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InDesign CS5: Print Production Guidelines goes over the common issues that arise when preparing InDesign documents for printing and shows how to tweak PDF and document settings to ensure the perfect print. The course shows how to avoid mistakes by preparing documents correctly upfront, covering document construction, layout, ink management settings, and output options. Prepress processes in Acrobat are also covered, including accurate soft proofing and packaging in the PDF/X formats. Exercise files accompany the course.
Packaging an InDesign file is a great way to ensure all the fonts and links used in a document are collected into a folder, making it easier to move to another computer. Let's go ahead and look at how we packaged this file. The first thing I want to do is look at my Links panel and make sure that nothing is missing or modified. If it was, I would see an icon here. Next, I am going to look at my fonts. I am going to go under Type > Find Font. This is one of the ways you can check if your fonts are missing. You would see an icon here, and it would tell you a font is missing.
In this case, it looks like we are just fine. Next, I am going to go under File and choose Package. This will tell me if I have any errors. I see one here indicating 10 images and RGB color space. Since I am working in an RGB workflow, that's just fine. I am going to go ahead and hit Package. Here I could fill out any instructions I need to, including contact information, the company, phone number, and email. Next, it asks me where I would like to save it.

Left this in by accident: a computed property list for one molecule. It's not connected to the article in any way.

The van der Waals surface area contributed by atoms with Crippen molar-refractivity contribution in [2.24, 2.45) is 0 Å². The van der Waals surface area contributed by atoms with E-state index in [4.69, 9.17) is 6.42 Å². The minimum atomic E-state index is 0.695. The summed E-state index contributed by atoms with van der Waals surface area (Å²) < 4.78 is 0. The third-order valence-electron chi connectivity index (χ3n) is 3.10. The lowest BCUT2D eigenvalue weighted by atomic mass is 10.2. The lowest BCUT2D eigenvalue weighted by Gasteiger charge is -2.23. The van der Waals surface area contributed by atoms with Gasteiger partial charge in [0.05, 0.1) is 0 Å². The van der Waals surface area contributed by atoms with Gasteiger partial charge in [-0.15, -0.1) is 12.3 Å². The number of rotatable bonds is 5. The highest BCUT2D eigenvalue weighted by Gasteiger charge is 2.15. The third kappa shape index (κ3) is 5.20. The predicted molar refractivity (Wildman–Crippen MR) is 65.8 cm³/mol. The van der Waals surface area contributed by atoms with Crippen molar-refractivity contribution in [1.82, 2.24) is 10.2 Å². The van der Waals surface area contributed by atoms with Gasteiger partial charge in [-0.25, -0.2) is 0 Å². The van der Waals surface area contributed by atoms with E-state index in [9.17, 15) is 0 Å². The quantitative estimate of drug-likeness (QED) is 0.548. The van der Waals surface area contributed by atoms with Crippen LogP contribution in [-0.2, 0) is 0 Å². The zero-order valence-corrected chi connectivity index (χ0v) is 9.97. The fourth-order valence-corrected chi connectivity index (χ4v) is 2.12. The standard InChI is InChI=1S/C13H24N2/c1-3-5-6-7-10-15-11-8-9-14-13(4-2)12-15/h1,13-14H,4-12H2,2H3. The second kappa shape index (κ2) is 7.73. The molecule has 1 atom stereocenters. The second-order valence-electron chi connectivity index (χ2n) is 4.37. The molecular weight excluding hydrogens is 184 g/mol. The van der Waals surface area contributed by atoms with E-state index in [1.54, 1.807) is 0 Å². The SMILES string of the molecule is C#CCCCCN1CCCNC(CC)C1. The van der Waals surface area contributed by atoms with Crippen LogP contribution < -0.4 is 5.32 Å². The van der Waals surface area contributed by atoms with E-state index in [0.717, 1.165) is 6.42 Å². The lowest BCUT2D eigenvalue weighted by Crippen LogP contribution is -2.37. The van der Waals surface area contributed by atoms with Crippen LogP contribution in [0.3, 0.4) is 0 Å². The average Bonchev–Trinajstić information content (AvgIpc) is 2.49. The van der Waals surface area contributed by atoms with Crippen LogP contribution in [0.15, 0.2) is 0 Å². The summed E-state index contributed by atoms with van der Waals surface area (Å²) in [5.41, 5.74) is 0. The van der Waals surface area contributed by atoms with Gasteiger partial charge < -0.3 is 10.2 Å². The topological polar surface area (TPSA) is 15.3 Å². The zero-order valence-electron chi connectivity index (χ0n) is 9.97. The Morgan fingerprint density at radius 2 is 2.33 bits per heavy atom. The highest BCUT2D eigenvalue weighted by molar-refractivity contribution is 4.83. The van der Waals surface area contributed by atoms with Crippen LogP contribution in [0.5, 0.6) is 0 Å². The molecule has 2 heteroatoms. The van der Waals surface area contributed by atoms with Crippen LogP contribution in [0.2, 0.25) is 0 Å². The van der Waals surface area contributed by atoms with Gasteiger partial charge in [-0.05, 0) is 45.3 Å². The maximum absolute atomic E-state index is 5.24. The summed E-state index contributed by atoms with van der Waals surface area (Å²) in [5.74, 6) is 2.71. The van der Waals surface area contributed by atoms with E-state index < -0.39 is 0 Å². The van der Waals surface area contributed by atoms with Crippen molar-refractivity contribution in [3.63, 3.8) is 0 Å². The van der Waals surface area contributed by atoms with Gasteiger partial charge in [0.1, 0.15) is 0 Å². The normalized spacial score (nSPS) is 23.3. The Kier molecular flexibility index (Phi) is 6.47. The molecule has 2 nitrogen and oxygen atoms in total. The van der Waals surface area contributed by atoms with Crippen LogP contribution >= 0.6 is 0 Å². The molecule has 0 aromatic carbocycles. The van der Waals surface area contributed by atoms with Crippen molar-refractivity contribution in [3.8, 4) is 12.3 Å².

I am going to pick my desktop. I am also going to make sure that the first three items are checked here: Copy Fonts, Copy Linked Graphics, and Update Graphic Links in a Package. When I Package my file, I am going to get a warning regarding my fonts. I can go ahead and copy them as long as I am doing that for my service provider. Once I package my file, it's going to create a folder on my desktop. When I open up that folder, I can see I have two folders inside.
One folder contains all my document fonts and the next folder contains all the links used in my document. When I hand this folder off to my service provider or simply move it to another computer, my fonts, my InDesign file, my instructions, and my links are all intact into one folder. If you plan on moving your InDesign file to another computer, packaging ensures you include all the fonts and links in your document.
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